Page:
• And their level of validatable truth when considered in the specific logical frameworks that they are stated within has to be considered a significant discussion thread of this series too.

And with that in place in developing the discussion of this series, I come to the issues that I stated at the end of Part 3, I would focus on next and that I will at least begin to more fully discuss in my next series installment:

• Smoothly developing evolutionary and discontinuity-defined disruptive change, and
• Descriptive and predictive understandability from the perspective of the conceptual framework that I have been developing in this series up to here.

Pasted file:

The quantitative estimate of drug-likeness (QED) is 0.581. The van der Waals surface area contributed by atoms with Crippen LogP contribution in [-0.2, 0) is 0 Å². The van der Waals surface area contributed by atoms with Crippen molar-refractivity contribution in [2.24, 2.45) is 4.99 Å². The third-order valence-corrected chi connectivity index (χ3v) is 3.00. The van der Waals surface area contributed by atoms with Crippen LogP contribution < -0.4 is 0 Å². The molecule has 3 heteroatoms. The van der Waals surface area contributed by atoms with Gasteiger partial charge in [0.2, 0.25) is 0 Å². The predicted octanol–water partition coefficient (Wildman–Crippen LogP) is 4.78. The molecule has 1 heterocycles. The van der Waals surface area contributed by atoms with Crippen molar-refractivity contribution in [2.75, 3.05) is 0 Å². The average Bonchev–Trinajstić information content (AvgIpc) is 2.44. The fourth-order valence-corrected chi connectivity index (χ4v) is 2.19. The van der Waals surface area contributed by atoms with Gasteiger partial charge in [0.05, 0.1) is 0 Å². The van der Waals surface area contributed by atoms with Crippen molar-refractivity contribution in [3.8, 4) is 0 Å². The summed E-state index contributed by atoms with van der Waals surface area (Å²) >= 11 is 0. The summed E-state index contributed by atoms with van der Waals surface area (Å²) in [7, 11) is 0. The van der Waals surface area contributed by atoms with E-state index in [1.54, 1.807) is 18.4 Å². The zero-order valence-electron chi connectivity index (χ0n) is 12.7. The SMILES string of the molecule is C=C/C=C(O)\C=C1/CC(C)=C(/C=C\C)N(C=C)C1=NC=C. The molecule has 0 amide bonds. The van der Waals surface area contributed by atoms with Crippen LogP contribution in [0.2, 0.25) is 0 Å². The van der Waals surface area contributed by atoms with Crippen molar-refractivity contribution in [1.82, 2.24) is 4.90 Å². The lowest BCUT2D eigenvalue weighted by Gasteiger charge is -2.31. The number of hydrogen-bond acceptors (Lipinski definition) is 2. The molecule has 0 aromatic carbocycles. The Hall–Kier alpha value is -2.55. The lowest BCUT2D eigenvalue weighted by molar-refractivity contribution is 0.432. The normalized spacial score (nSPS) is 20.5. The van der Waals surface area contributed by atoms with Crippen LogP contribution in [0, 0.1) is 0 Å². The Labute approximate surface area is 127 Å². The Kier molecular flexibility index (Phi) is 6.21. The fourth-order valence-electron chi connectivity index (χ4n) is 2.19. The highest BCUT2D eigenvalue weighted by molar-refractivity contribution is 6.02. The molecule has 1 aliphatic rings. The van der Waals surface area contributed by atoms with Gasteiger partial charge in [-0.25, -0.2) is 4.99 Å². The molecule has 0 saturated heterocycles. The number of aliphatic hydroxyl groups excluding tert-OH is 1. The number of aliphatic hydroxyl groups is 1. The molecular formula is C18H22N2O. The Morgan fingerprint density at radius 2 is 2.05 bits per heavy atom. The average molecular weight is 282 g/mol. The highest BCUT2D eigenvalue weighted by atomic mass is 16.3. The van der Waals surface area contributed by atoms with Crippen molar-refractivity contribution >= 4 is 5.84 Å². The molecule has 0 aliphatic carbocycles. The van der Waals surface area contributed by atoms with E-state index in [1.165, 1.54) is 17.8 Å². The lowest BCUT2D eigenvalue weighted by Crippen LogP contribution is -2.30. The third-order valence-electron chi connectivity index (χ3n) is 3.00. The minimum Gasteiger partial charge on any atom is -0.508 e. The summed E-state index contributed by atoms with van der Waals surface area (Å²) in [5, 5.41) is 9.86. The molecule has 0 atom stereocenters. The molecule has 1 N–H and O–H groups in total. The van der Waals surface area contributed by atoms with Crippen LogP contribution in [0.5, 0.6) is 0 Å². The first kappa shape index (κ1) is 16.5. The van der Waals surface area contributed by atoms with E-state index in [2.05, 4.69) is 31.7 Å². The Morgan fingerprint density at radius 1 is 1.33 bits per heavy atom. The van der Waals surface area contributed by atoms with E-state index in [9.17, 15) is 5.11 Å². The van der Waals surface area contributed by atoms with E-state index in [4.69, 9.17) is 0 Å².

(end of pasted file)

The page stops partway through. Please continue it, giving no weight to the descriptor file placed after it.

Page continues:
• And I add here to that list, a discussion of formal and heuristic axiomatic systems as up to here, I have fairly thoroughly blurred an important distinction there.
• And I also add that after discussing these points and the issues that they represent, I will address a topic area that I have been building up to throughout this series: the validity and capacity for validation of the type of system of axiomatic assumptions and emergent statements that I have developed in assembling this blog itself, as a descriptive and recommendational model of business and technology, and from the level of the individual employee, the single business functional area, the business as a whole, systems of businesses, and entire economies.

Meanwhile, you can find this and related postings at Ubiquitous Computing and Communications – everywhere all the time 2 and in my first Ubiquitous Computing and Communications directory page. I also include this in my Reexamining the Fundamentals directory as an entry to a new Section V: Rethinking Underlying Assumptions and Their Logic.